VIRTUAL EVENT: Contemporary Public Art at UCL East
12 May 2020, 1:00 pm–1:30 pm
A UCL East Lunch Hour Lecture on Public Art and how we are working with artists to open up and inspire the university and local community.
This event is free.
About the lecture:
Sam Wilkinson, Head of Public Art, UCL Culture will discuss UCL’s commitment to Public Art as an expression of the culture of UCL. Whilst in its infancy, Public Art now plays an important role within some of the most significant UCL Capital developments, the DRI/Ion at 256 Gray’s Inn Road and UCL East Campus. Sam will explain how we are working with artists to open up and inspire the university community and our important local neighbours. The presentation will explore our commitment to collaborative working with academics and students to contribute to knowledge exchange and public engagement with a focus on UCL East and its Trellis Art Programme. Sam will be joined by Trellis artist David Rickard.
About the Speakers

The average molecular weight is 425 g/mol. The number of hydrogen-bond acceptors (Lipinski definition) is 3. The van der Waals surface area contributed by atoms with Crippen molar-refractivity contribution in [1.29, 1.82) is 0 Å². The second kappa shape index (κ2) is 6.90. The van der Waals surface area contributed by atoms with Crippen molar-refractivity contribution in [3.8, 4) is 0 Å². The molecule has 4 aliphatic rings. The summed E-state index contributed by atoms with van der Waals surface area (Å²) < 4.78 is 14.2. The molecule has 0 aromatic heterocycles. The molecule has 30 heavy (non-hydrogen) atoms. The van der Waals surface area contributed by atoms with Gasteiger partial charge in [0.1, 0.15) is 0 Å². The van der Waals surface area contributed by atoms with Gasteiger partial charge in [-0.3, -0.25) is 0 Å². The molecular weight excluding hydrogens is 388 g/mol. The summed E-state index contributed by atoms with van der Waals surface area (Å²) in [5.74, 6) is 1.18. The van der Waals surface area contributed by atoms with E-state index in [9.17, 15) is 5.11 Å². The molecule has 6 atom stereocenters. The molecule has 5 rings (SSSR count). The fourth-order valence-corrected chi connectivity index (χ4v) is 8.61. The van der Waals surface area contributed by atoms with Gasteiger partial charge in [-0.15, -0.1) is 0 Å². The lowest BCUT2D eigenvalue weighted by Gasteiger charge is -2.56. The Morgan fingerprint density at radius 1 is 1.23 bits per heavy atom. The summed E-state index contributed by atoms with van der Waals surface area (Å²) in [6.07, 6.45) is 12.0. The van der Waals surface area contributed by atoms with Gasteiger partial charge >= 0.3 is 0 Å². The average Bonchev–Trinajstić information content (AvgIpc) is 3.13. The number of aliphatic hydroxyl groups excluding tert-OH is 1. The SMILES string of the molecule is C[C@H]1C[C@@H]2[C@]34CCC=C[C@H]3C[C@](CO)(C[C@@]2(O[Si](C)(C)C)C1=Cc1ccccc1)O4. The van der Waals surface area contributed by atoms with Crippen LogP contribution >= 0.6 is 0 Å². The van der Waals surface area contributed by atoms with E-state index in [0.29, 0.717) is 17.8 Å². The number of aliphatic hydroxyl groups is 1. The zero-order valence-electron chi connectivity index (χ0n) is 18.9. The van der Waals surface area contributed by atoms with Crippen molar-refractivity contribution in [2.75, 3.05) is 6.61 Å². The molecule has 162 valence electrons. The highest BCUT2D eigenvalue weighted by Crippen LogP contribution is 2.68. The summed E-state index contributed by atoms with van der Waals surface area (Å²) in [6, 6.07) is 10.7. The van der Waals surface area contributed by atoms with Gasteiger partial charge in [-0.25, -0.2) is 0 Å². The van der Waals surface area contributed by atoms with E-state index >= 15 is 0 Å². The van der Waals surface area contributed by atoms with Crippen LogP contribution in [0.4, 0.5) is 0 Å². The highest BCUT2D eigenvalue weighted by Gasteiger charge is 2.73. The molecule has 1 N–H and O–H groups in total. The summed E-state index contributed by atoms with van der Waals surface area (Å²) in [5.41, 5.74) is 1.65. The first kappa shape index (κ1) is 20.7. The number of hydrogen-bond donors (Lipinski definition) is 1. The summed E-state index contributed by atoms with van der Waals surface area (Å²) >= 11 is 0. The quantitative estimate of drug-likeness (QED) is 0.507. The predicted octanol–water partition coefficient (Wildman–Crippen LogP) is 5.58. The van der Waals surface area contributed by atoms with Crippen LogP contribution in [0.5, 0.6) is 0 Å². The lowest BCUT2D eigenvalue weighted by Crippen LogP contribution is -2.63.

Head of Public Art at UCL Culture
Sam has worked within the field of public art for 30 year for public and private clients; focussing on the role that artists can perform in shaping our public realm, supporting the work of emerging creative practitioners and developing unexpected partnership and relationships in the development of art commissioning programmes. She was the Curator in Residence on for the Olympic Delivery Authority and commissioned number of the permanent works on the now QEEP. Past clients include Cambridge University – the North West Cambridge Development, Hull Capital of Culture, Grosvenor Developments, Hammerson Plc Land Securities Plc and a variety of local authorities.
David Rickard, (1975) is a New Zealand artist based in London, UK. His original studies in architecture have had a lasting impact on his art practice, embedding queries of material and spatial perception deep into his work. Through research and experimentation his works attempt to understand how we arrived at our current perception of the physical world and how far our perception is from what we call reality.